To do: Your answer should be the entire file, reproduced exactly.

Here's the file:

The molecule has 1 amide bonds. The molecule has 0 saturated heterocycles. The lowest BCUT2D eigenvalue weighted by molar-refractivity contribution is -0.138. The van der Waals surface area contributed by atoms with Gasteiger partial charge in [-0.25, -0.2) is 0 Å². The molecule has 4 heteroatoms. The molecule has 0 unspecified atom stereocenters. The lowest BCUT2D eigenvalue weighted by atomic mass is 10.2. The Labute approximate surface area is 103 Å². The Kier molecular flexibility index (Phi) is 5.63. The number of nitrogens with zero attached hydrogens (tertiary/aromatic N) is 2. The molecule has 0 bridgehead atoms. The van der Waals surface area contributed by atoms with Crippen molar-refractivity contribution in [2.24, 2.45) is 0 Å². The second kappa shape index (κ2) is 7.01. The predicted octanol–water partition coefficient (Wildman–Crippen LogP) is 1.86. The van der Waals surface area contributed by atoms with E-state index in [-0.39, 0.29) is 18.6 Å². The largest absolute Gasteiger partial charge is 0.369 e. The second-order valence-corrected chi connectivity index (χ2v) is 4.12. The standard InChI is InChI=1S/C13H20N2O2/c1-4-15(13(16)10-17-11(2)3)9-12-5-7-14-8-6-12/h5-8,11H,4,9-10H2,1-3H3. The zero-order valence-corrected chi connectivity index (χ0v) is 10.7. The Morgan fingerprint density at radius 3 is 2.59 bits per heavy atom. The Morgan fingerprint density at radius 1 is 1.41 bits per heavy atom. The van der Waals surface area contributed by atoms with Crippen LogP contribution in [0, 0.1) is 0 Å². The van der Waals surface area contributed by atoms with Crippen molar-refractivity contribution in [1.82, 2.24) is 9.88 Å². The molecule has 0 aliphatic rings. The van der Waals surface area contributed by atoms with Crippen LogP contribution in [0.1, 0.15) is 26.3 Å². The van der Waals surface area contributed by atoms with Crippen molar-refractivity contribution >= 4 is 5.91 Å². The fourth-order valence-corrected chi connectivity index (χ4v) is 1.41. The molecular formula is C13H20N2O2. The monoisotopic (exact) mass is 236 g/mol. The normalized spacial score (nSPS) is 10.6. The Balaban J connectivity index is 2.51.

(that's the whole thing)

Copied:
The molecule has 1 amide bonds. The molecule has 0 saturated heterocycles. The lowest BCUT2D eigenvalue weighted by molar-refractivity contribution is -0.138. The van der Waals surface area contributed by atoms with Gasteiger partial charge in [-0.25, -0.2) is 0 Å². The molecule has 4 heteroatoms. The molecule has 0 unspecified atom stereocenters. The lowest BCUT2D eigenvalue weighted by atomic mass is 10.2. The Labute approximate surface area is 103 Å². The Kier molecular flexibility index (Phi) is 5.63. The number of nitrogens with zero attached hydrogens (tertiary/aromatic N) is 2. The molecule has 0 bridgehead atoms. The van der Waals surface area contributed by atoms with Crippen molar-refractivity contribution in [2.24, 2.45) is 0 Å². The second kappa shape index (κ2) is 7.01. The predicted octanol–water partition coefficient (Wildman–Crippen LogP) is 1.86. The van der Waals surface area contributed by atoms with E-state index in [-0.39, 0.29) is 18.6 Å². The largest absolute Gasteiger partial charge is 0.369 e. The second-order valence-corrected chi connectivity index (χ2v) is 4.12. The standard InChI is InChI=1S/C13H20N2O2/c1-4-15(13(16)10-17-11(2)3)9-12-5-7-14-8-6-12/h5-8,11H,4,9-10H2,1-3H3. The zero-order valence-corrected chi connectivity index (χ0v) is 10.7. The Morgan fingerprint density at radius 3 is 2.59 bits per heavy atom. The Morgan fingerprint density at radius 1 is 1.41 bits per heavy atom. The van der Waals surface area contributed by atoms with Crippen LogP contribution in [0, 0.1) is 0 Å². The van der Waals surface area contributed by atoms with Crippen molar-refractivity contribution in [1.82, 2.24) is 9.88 Å². The molecule has 0 aliphatic rings. The van der Waals surface area contributed by atoms with Crippen LogP contribution in [0.1, 0.15) is 26.3 Å². The van der Waals surface area contributed by atoms with Crippen molar-refractivity contribution >= 4 is 5.91 Å². The fourth-order valence-corrected chi connectivity index (χ4v) is 1.41. The molecular formula is C13H20N2O2. The monoisotopic (exact) mass is 236 g/mol. The normalized spacial score (nSPS) is 10.6. The Balaban J connectivity index is 2.51.